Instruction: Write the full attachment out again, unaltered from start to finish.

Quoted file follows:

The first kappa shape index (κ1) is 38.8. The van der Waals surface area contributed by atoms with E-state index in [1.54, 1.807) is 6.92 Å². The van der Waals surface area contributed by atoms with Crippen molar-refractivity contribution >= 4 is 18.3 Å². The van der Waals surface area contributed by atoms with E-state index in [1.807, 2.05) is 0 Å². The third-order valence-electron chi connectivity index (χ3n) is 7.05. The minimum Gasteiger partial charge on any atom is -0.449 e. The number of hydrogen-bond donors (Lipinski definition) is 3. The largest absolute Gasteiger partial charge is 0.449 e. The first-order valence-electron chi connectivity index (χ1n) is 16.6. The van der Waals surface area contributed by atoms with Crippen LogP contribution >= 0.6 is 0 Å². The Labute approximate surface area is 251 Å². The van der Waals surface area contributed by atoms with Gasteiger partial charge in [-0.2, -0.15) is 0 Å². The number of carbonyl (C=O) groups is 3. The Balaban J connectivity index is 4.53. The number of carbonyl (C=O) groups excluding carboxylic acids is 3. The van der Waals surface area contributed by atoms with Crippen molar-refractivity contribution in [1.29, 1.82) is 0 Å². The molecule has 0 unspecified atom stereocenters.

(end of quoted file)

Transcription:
The first kappa shape index (κ1) is 38.8. The van der Waals surface area contributed by atoms with E-state index in [1.54, 1.807) is 6.92 Å². The van der Waals surface area contributed by atoms with Crippen molar-refractivity contribution >= 4 is 18.3 Å². The van der Waals surface area contributed by atoms with E-state index in [1.807, 2.05) is 0 Å². The third-order valence-electron chi connectivity index (χ3n) is 7.05. The minimum Gasteiger partial charge on any atom is -0.449 e. The number of hydrogen-bond donors (Lipinski definition) is 3. The largest absolute Gasteiger partial charge is 0.449 e. The first-order valence-electron chi connectivity index (χ1n) is 16.6. The van der Waals surface area contributed by atoms with Crippen LogP contribution >= 0.6 is 0 Å². The Labute approximate surface area is 251 Å². The van der Waals surface area contributed by atoms with Gasteiger partial charge in [-0.2, -0.15) is 0 Å². The number of carbonyl (C=O) groups is 3. The Balaban J connectivity index is 4.53. The number of carbonyl (C=O) groups excluding carboxylic acids is 3. The van der Waals surface area contributed by atoms with Crippen molar-refractivity contribution in [1.29, 1.82) is 0 Å². The molecule has 0 unspecified atom stereocenters.